Our 25th episode takes us to Coast Salish territory in British Columbia. Former chief Willie Charlie of Sts'ailes First Nation joins the show this week. Willie is currently a negotiator who has had a broad array of experience and perspective on the history of land use that is still rich in memory. Having watched the transition to land code, Willie says it is the protection of the environment has been a fundamental priority, law-making to deal with COVID-19, and easing into economic development and land use in the way the community is comfortable with - short term commitments that help balance revenue generation with the ongoing protection of land.
1:45 Willie tells us where his community is located, in a pristine valley about a two-hour drive east of Vancouver.
3:33 He had many opportunities to leave as a young man but wanted to keep his family in this way of life. He represented Canada.
4:39 He served on council prior to deciding to run for Chief. His role is quite different today in a 'non-political' role. Gives him added perspective. He had a varied career as a teacher, in corrections, and in his own business.
6:25 Willie says there were many examples of 'Big Brother' interfering with the Band, which helped spur interest in the Land Code. They were never compensated for logging in their territory.
8:10 Land Code has offered protection of the environment..good clean land, water, and air. They were able to create their own laws to govern the preservation of their lands. It now also offers the chance to seek business opportunities without having to seek approval in Victoria or Ottawa.
9:50 Additions to Reserve process has been very frustrating. Fifteen years over a road issue!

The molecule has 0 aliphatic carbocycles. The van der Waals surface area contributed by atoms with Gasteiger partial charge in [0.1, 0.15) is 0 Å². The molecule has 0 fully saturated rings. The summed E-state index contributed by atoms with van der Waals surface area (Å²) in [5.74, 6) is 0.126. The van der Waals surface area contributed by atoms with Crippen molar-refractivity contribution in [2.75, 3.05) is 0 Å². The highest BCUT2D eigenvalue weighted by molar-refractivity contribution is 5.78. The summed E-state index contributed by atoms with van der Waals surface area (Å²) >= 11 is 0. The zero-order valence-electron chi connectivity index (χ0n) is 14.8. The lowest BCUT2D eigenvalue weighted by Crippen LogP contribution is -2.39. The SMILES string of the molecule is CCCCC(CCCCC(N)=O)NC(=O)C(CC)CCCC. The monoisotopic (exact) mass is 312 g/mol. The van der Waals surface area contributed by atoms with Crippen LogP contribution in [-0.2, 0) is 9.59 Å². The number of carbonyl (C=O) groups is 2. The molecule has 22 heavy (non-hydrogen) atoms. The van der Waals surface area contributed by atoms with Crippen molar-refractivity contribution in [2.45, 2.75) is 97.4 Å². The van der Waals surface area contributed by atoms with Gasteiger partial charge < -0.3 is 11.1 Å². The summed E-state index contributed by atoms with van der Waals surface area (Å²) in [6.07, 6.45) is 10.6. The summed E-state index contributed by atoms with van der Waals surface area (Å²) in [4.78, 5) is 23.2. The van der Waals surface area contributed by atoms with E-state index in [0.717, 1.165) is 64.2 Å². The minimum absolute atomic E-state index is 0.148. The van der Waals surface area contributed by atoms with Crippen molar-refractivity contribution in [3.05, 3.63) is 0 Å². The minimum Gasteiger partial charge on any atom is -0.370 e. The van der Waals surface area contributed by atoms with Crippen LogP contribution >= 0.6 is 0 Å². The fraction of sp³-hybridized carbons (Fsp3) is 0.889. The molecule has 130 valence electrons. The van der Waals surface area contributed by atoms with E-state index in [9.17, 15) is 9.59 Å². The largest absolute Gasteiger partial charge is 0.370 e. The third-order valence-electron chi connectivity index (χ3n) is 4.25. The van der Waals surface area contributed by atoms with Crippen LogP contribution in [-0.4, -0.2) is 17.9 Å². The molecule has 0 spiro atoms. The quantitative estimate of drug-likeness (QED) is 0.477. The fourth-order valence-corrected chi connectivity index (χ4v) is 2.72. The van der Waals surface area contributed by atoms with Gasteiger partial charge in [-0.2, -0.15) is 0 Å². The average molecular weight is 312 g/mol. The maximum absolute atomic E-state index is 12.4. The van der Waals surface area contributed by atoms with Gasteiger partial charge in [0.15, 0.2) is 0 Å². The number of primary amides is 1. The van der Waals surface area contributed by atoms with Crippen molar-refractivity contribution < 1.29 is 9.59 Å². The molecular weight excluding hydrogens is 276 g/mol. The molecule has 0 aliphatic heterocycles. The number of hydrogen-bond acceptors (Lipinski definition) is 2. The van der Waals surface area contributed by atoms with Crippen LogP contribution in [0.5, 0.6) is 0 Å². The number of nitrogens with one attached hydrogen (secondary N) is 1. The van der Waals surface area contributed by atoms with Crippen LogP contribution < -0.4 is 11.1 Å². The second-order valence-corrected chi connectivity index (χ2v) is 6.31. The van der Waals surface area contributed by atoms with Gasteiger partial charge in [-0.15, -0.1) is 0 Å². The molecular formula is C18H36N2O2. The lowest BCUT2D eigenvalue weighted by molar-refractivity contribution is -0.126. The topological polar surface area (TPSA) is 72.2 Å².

11:37 Land code is fairly new and Sts'ailes is off the beaten path, so they're moving slowly toward economic development. Now negotiating with BC and Canada on separate reconciliation agreements, which could mean more land to work with. Whatever is done the same approach should be taken with lands off-reserve in their traditional territory. Land code has helped pave the way.
13:52 Some pipe (not for the TransMountain Pipeline) being stored in a light industrial park, doing some milling and logging but new opportunities will come. The community wasn't comfortable with leasing out too much land. They negotiated a role to be involved in any cleanup since they know the land, rivers, and lakes so well.
18:20 Land Code is only 3 years old and there is much engagement as it ties into comprehensive community planning. The pandemic also meant they used their law-making ability to deal with Covid-19. They initiated a lockdown and restricted movement, which required adjustment as conditions changed. This was self-policed.
23:07 How the FNLMRC has helped guide the community through the land code process, especially with its knowledge of approaches across the country. Willie often talks with other communities about the Sts'ailes experience.
25:07 Willie shares his vision for the immediate future, especially moving toward self-governance. Land Code was an excellent step in that direction, along with FNFMB certification that allowed for 10-year grant funding. There will be bumps and mistakes, but at least they have the authority and control to address issues, not relying on others. Land Code is a significant step.
27:30 Listeners can contact him or Lands Manager Dawn Charlie.
28:00 Richard promotes Sts'ailes website.
Willie Charlie email: [email protected]
First Nations Land Management Resource Centre